Jeremy Corbyn denies Labour MP’s phone threat claim and insists ‘I don’t do bullying’

‘Jeremy did not make any threat to call Conor’s dad, nor did he call Conor’s dad’

Andy McSmith
Friday 22 July 2016 13:38
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Jeremy Corbyn has appealed to Labour MPs to talk politics instead of accusing him of being a bully and a hypocrite.

He has denied an extraordinary allegation that he planned to contact the father of a Labour MP who had criticised him to put pressure on the son to shut up. He has also denied threatening MPs who have opposed him with mass sackings before the next general election.

Mr Corbyn said he stood for a "kinder, gentler politics" when he was elected as Labour leader, but his first ten months in office have brought turmoil to the party, which is now facing what could be a very rancorous leadership contest between Mr Corbyn and the former Work and Pensions Secretary Owen Smith.

Theresa May on Corbyn

Conor McGinn was one of the new MPs elected in 2015, rapidly promoted by Mr Corbyn to a place in the Labour whips’ office. He gave an interview in May to The House Magazine – widely read by MPs – in which he remarked that Islington, in London, where Jeremy Corbyn has been an MP for 33 years, “is not like the rest of the country” and that “the challenge for Jeremy…is how he relates to the rest of the country.”

Mr McGinn has revealed that while he was on an MPs' visit to Washington, he received a message warning him that the furious Labour leader had considered sacking him, but had decided that he wanted a retraction and apology. Mr McGinn refused to apologise, but asked twice for a face to face meeting with the leader, but received no reply.

In a statement to the Politics Home website, Mr McGinn added: “I was then informed by colleagues in the Whips Office of something that I have not made public until now, frankly because I find it shocking and embarrassing, and almost unbelievable.

“It transpired that Jeremy, in deliberations about how to respond to my interview, had said that he intended to ring my father to discuss it with him and ask him to speak to me about it. The Leader of the Labour Party was proposing to address an issue with one of his own MPs by ringing his Dad.

“Jeremy does not know my father so I can only presume that because of the much-publicised fact that my father was a Sinn Féin councillor, Jeremy felt that they would share a political affinity and was proposing to use that to ask my father to apply pressure on me. Thankfully, others dissuaded Jeremy from taking this course of action. The call was not made, and it would not have been well received.”

A spokesman for Mr Corbyn denied the story. He said: “This is untrue. Jeremy did not make any threat to call Conor’s dad, nor did he call Conor’s dad.”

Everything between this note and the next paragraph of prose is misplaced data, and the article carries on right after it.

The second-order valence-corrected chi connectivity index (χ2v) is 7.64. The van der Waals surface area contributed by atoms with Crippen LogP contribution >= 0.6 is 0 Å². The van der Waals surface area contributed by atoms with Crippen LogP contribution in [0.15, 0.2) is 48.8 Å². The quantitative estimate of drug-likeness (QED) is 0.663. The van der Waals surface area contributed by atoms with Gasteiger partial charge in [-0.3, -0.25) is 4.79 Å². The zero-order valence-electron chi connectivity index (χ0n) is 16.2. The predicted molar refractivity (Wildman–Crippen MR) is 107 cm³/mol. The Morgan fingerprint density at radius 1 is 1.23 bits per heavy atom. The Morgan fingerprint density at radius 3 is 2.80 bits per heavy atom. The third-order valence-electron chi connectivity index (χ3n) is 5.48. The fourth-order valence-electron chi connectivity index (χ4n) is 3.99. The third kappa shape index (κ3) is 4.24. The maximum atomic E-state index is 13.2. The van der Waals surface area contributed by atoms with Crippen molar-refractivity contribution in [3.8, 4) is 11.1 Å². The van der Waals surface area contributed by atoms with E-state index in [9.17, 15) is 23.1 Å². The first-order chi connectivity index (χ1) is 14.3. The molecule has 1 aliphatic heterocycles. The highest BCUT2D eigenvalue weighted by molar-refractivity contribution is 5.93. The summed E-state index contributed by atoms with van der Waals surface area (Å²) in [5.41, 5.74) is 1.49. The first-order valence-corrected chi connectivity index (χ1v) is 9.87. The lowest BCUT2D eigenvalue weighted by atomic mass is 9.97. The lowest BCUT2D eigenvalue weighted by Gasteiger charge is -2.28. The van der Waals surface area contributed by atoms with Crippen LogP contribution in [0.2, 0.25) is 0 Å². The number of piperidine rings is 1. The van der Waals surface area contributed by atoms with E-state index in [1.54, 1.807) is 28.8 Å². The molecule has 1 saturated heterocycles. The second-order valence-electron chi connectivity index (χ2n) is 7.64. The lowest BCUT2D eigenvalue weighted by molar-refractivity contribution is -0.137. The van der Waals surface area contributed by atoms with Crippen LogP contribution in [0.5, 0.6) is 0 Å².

Pat McGinn was a Sinn Féin councillor for 13 years in a district straddling county Down and county Armagh, on the border with the republic of Ireland. Conor McGinn once described his father, in an interview with Huffington Post, as “much more left wing than I am”. Jeremy Corbyn retained links with the leaders Sinn Féin for many years when they were shunned by other Westminster politicians because of the party’s historic link with the IRA.

Mr McGinn said he felt driven to speak out after watching Jeremy Corbyn give an interview on BBC’s Newsnight programme. He said: “I could no longer tolerate the hypocrisy of him talking about a kinder, gentler politics when I knew for a fact that he had proposed using my family against me in an attempt to bully me into submission because he didn't like something I said.”

Mr Corbyn told Sky News that he was “very surprised and very disappointed” that Labour MPs should accuse him of bullying.

He said: “I don't do any abuse, I don't do any bullying and I don't allow it to be done.

”I wish some of my colleagues would concentrate on political issues. I regret the language that has been used by all of them.

“Politics has to be about bringing people in. We've done that spectacularly. We are now the largest we've ever had. That's good, that means more and more people being involved in politics, that's good, it is not a threat.”

The latest row blew up at a time when Angela Eagle had decided to stop holding walk-in surgeries in her Wallasey constituency after seeking advice from the police. She attracted hostility locally when she threatened to challenge Mr Corbyn for the leadership, before agreeing to stand aside and support Owen Smith.

Launching his leadership campaign this week, Mr Corbyn said that Labour MPs would need to be reselected by constituency parties before they could stand again as Labour candidates in the 2020 election. But his office denied that this indicated an intention to change the rules to remove those suspected of disloyalty.

A spokesman said: “Jeremy was referring to the fact that every sitting MP goes through a selection process. It is up to members whether they trigger a contest. With the oncoming boundary changes, which will reduce the number of constituencies, some of those selections will inevitably be contested as there will be more than one sitting MP.”

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